By Todd Cohen
Charity needs new leaders.
Complex and interconnected social ills put vulnerable populations at risk, and threaten to overwhelm our communities.
Yet leadership in the charitable marketplace often seems more concerned with preserving its own power than fixing social wrongs.
The internal problems facing foundations and nonprofits are rooted in an unearned sense of entitlement that has infected generations of charitable leaders.
Either because they donate their own wealth or control others’ wealth, many charitable leaders seem to believe it endows them with an unerring sense of how to spend it.
So they set the rules, and charities wanting support must obey.
Serving as a kind of private security force for organized philanthropy are consultants and trade groups themselves hooked on funders’ support.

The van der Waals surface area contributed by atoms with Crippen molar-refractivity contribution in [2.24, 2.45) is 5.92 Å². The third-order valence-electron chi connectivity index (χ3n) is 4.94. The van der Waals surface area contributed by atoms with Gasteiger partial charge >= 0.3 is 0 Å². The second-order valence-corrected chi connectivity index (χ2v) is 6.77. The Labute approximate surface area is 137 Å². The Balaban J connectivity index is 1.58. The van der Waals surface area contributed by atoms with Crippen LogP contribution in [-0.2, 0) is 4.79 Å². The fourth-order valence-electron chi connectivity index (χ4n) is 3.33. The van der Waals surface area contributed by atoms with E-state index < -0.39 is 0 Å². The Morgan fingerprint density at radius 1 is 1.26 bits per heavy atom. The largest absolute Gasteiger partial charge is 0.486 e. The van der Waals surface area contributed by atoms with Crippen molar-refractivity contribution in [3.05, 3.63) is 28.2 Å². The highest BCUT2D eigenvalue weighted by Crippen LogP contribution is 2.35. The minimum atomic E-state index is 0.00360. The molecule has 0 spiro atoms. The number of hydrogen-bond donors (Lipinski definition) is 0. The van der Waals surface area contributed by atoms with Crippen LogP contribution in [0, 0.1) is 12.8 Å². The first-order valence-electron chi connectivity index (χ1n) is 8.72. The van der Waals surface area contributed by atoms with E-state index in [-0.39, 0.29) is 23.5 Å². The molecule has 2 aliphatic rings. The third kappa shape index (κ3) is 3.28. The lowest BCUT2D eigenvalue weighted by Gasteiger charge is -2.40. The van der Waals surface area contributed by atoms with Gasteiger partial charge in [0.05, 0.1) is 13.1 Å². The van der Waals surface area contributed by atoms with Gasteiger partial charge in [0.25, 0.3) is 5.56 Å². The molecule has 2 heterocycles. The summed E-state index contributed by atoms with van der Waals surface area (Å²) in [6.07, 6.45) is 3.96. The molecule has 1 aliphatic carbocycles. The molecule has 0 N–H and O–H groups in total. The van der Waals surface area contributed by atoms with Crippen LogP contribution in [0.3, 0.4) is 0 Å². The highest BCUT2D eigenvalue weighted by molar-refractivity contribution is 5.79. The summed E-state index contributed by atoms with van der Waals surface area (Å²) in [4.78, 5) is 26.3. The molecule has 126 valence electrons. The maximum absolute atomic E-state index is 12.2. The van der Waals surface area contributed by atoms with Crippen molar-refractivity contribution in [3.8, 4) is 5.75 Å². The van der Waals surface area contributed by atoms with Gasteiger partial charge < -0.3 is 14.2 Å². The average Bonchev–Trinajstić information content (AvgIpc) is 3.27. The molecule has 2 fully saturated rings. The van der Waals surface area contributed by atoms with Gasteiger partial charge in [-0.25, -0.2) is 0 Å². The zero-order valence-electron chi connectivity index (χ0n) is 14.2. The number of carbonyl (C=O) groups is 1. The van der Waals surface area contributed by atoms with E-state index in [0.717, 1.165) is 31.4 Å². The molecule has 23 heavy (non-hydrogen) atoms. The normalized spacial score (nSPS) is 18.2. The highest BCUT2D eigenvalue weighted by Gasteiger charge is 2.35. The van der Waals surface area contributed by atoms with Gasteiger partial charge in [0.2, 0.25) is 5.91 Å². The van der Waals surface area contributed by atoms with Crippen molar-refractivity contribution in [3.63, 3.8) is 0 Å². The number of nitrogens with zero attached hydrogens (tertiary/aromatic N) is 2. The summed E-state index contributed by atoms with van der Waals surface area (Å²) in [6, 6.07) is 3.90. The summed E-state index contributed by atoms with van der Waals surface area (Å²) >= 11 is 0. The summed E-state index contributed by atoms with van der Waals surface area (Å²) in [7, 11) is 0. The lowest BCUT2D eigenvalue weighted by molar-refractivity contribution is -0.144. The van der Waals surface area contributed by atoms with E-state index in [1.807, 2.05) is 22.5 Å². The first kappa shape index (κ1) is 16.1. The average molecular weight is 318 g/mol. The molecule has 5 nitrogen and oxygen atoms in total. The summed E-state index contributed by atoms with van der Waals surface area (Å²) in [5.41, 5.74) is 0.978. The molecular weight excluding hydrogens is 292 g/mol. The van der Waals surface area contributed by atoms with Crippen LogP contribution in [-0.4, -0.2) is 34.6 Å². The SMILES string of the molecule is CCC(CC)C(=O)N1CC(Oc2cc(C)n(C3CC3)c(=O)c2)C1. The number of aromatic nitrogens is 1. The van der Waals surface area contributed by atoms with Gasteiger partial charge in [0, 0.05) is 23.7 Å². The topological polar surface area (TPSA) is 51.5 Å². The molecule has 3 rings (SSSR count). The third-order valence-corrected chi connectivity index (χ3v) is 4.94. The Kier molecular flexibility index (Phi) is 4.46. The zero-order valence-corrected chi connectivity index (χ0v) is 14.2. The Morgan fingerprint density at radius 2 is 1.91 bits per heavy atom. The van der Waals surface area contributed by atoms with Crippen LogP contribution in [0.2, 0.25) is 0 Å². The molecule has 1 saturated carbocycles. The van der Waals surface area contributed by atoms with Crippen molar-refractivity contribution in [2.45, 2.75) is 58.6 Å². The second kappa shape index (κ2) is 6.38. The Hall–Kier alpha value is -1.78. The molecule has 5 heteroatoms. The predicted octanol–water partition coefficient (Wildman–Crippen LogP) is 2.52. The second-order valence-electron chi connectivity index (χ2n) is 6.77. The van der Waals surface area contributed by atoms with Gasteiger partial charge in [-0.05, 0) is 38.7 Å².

The charitable marketplace needs a housecleaning.
Boards and staffs of foundations and nonprofits need new members who represent the diverse and changing face of America.
Funders and charities need to invest in attracting this new generation of leaders, equipping them to aggressively and effectively take on the big social problems facing our communities, and inspiring them to keep growing and pushing for change.
Before it can fix society’s problems, the charitable sector must fix its own.
Todd Cohen is the Editor and Publisher of the Philanthropy Journal.